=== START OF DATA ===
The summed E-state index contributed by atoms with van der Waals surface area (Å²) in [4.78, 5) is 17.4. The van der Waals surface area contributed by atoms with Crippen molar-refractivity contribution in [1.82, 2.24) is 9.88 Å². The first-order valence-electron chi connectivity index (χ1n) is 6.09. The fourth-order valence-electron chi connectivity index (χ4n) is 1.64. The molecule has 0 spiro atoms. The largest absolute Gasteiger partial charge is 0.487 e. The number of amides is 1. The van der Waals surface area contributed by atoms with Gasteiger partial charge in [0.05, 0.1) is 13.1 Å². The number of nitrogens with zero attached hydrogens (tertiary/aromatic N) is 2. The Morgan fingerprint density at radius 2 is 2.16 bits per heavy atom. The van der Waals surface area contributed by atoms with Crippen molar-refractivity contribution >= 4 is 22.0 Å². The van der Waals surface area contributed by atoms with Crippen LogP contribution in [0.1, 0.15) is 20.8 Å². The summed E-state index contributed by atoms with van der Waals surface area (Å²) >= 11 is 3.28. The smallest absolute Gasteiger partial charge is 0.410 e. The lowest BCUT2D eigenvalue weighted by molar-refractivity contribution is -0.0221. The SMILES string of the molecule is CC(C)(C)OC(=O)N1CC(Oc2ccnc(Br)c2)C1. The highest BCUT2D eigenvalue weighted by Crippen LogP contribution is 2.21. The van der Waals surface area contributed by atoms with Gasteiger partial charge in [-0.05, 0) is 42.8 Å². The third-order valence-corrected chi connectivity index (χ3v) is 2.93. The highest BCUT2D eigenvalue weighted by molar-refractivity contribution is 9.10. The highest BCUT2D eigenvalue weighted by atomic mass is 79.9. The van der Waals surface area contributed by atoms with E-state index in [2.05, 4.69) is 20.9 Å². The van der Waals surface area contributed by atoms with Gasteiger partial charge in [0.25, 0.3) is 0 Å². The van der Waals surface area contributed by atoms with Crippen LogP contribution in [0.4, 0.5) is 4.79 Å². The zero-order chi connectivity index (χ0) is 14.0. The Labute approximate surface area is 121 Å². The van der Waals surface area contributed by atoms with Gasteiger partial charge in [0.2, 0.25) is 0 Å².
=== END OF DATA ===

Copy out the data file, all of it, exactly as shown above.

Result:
The summed E-state index contributed by atoms with van der Waals surface area (Å²) in [4.78, 5) is 17.4. The van der Waals surface area contributed by atoms with Crippen molar-refractivity contribution in [1.82, 2.24) is 9.88 Å². The first-order valence-electron chi connectivity index (χ1n) is 6.09. The fourth-order valence-electron chi connectivity index (χ4n) is 1.64. The molecule has 0 spiro atoms. The largest absolute Gasteiger partial charge is 0.487 e. The number of amides is 1. The van der Waals surface area contributed by atoms with Gasteiger partial charge in [0.05, 0.1) is 13.1 Å². The number of nitrogens with zero attached hydrogens (tertiary/aromatic N) is 2. The Morgan fingerprint density at radius 2 is 2.16 bits per heavy atom. The van der Waals surface area contributed by atoms with Crippen molar-refractivity contribution >= 4 is 22.0 Å². The van der Waals surface area contributed by atoms with Crippen LogP contribution in [0.1, 0.15) is 20.8 Å². The summed E-state index contributed by atoms with van der Waals surface area (Å²) >= 11 is 3.28. The smallest absolute Gasteiger partial charge is 0.410 e. The lowest BCUT2D eigenvalue weighted by molar-refractivity contribution is -0.0221. The SMILES string of the molecule is CC(C)(C)OC(=O)N1CC(Oc2ccnc(Br)c2)C1. The highest BCUT2D eigenvalue weighted by Crippen LogP contribution is 2.21. The van der Waals surface area contributed by atoms with Gasteiger partial charge in [-0.05, 0) is 42.8 Å². The third-order valence-corrected chi connectivity index (χ3v) is 2.93. The highest BCUT2D eigenvalue weighted by molar-refractivity contribution is 9.10. The highest BCUT2D eigenvalue weighted by atomic mass is 79.9. The van der Waals surface area contributed by atoms with E-state index in [2.05, 4.69) is 20.9 Å². The van der Waals surface area contributed by atoms with Gasteiger partial charge in [0.25, 0.3) is 0 Å². The van der Waals surface area contributed by atoms with Crippen LogP contribution in [0.4, 0.5) is 4.79 Å². The zero-order chi connectivity index (χ0) is 14.0. The Labute approximate surface area is 121 Å². The van der Waals surface area contributed by atoms with Gasteiger partial charge in [0.2, 0.25) is 0 Å².